Contact: Paul Hellmich
Technical University of Munich (TUM)

Public Release: 20-Oct-2016
Journal of Medicinal Chemistry
Scientists build a better cancer drug to pass through blood-brain barrier
In efforts to develop new treatments for brain cancer, scientists from Johns Hopkins Drug Discovery and the Kimmel Cancer Center's Bloomberg -- Kimmel Institute for Cancer Immunotherapy report they have altered the structure of an experimental drug that seems to enhance its ability to slip through the mostly impermeable blood-brain barrier.

Contact: Vanessa Wasta
Johns Hopkins Medicine

Public Release: 20-Oct-2016
New compound shows promise in treating multiple human cancers
A new compound, discovered jointly by international pharmaceutical company Servier, headquartered in France, and Vernalis (R&D), a company based in the UK, has been shown by researchers at the Walter and Eliza Hall Institute and Servier to block a protein that is essential for the sustained growth of up to a quarter of all cancers.
Servier collaboration, National Health and Medical Research Council of Australia, Leukemia and Lymphoma Society, Cancer Council Victoria, Kay Kendall Leukemia Fund, Victorian Cancer Agency, Australian Cancer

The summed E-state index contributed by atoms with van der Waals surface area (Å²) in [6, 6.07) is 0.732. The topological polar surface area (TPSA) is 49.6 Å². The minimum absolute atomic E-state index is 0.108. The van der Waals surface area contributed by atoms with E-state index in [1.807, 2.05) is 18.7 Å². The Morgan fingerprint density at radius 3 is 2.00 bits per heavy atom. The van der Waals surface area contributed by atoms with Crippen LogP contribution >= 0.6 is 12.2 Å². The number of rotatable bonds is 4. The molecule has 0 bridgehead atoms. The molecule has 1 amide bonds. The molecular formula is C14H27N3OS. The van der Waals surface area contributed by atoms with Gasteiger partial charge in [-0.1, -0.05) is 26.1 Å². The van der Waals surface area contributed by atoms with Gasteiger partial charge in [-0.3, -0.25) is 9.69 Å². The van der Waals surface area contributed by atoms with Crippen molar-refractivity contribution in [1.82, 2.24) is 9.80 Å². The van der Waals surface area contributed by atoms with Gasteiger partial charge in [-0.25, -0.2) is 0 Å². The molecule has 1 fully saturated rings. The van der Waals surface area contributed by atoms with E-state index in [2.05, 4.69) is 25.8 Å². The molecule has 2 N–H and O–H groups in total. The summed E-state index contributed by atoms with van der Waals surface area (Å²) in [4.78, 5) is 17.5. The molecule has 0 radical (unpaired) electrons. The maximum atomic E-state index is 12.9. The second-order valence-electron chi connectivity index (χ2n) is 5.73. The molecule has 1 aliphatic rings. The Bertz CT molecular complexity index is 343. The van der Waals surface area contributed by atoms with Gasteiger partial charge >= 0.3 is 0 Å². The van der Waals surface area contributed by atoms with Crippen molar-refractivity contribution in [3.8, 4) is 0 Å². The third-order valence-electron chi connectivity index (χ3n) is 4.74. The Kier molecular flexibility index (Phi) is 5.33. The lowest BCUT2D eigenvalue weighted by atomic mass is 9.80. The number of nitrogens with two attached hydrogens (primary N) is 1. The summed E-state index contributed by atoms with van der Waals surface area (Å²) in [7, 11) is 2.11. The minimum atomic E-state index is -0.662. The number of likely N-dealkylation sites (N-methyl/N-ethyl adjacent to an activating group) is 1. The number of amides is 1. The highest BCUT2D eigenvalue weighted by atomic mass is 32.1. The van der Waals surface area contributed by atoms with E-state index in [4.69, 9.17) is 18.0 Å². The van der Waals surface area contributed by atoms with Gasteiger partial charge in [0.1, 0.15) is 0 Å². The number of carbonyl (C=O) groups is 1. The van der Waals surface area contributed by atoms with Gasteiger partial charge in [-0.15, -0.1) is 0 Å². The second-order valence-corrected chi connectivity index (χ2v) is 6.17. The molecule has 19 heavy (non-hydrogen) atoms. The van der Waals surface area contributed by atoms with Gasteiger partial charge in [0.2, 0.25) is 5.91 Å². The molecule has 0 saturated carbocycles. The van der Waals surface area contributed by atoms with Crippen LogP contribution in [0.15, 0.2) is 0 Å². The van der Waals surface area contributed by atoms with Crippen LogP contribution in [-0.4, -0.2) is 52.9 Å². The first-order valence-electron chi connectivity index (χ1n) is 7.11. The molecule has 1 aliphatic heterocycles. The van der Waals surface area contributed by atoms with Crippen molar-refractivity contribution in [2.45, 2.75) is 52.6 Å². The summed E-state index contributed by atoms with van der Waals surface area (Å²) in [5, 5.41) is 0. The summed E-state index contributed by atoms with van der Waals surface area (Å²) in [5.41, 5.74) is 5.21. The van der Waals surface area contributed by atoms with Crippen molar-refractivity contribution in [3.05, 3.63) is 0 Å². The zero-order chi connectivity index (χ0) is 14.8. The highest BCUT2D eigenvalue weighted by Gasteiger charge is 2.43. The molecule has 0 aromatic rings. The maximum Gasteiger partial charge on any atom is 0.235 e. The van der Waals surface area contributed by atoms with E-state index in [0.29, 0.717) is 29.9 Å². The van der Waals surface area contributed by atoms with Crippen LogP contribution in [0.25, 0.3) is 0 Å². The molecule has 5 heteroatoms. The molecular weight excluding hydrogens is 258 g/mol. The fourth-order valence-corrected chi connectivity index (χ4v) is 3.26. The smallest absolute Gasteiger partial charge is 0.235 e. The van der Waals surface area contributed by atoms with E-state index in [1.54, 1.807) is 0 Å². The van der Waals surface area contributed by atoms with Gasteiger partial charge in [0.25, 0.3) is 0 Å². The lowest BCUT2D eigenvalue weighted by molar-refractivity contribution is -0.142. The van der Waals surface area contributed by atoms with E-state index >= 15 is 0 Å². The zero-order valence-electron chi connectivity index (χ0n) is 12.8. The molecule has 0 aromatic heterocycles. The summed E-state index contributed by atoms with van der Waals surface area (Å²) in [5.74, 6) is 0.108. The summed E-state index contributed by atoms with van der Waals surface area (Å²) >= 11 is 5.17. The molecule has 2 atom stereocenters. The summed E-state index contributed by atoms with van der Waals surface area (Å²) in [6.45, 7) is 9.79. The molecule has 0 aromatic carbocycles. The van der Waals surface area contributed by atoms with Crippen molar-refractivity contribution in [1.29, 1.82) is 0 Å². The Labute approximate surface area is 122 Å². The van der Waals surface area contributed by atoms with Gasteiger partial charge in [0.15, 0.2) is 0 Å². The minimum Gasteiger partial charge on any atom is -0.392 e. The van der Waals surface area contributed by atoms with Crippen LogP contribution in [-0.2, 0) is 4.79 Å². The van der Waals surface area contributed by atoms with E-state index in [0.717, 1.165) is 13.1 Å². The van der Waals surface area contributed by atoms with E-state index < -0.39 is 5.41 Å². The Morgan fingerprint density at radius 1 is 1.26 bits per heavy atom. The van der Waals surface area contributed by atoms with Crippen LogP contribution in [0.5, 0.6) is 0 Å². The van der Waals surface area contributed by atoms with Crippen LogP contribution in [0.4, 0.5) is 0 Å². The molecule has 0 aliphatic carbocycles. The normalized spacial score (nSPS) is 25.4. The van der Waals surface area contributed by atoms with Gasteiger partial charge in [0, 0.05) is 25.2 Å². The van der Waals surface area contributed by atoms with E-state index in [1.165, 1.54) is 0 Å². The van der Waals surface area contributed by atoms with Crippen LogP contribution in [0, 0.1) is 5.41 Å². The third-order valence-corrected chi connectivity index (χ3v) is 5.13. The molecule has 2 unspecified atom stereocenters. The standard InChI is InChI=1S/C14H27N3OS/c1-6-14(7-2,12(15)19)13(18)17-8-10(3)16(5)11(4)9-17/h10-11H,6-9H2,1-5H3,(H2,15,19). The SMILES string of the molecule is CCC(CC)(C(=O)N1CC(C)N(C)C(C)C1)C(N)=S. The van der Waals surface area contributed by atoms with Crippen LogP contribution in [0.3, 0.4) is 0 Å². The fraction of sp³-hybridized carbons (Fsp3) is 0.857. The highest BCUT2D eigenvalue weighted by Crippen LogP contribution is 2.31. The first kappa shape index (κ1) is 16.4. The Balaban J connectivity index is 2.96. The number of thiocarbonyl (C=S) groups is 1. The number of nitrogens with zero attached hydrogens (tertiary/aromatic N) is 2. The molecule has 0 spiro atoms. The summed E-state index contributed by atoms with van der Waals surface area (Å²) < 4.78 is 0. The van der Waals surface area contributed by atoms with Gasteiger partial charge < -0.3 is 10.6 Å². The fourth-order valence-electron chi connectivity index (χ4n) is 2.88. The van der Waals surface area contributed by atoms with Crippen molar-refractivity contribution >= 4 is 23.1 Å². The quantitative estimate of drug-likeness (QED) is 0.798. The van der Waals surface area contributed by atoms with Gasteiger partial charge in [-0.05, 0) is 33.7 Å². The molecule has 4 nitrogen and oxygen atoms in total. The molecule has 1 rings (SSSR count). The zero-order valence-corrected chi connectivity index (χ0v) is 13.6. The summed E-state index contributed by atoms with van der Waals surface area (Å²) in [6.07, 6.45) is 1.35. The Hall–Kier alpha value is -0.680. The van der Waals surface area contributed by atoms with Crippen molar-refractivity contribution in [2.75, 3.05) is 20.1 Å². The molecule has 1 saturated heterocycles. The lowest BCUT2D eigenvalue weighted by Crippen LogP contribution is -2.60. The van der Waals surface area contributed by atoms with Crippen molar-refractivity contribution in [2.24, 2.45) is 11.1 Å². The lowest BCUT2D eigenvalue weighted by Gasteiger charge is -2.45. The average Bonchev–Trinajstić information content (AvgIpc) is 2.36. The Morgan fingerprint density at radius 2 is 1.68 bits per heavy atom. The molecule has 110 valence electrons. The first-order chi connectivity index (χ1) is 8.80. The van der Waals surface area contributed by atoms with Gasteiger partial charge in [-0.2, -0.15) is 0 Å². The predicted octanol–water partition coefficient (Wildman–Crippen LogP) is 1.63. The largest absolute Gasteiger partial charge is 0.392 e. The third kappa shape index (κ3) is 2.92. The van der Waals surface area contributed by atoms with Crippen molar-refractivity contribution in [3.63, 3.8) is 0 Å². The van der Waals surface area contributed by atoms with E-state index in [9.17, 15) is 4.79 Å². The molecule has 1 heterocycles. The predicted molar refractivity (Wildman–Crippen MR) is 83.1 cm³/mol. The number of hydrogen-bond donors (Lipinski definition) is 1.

Contact: Vanessa Solomon
Walter and Eliza Hall Institute

Public Release: 20-Oct-2016
Scientific Reports
A novel noninvasive imaging probe for fast and sensitive detection of cancer
The ultimate goal of cancer diagnostics is to develop sensitive imaging techniques for reliable detection of tumor malignancy in the body. Scientists at Tokyo Institute of Technology have come close to achieving this goal by developing an injectable imaging probe that can specifically detect solid tumors based on the activity of hypoxia-inducible factor regulated by the ubiquitin-proteasome system.
Japan Society for the promotion of Science

Contact: Emiko Kawaguchi
Tokyo Institute of Technology

Showing releases 1-25 out of 1257.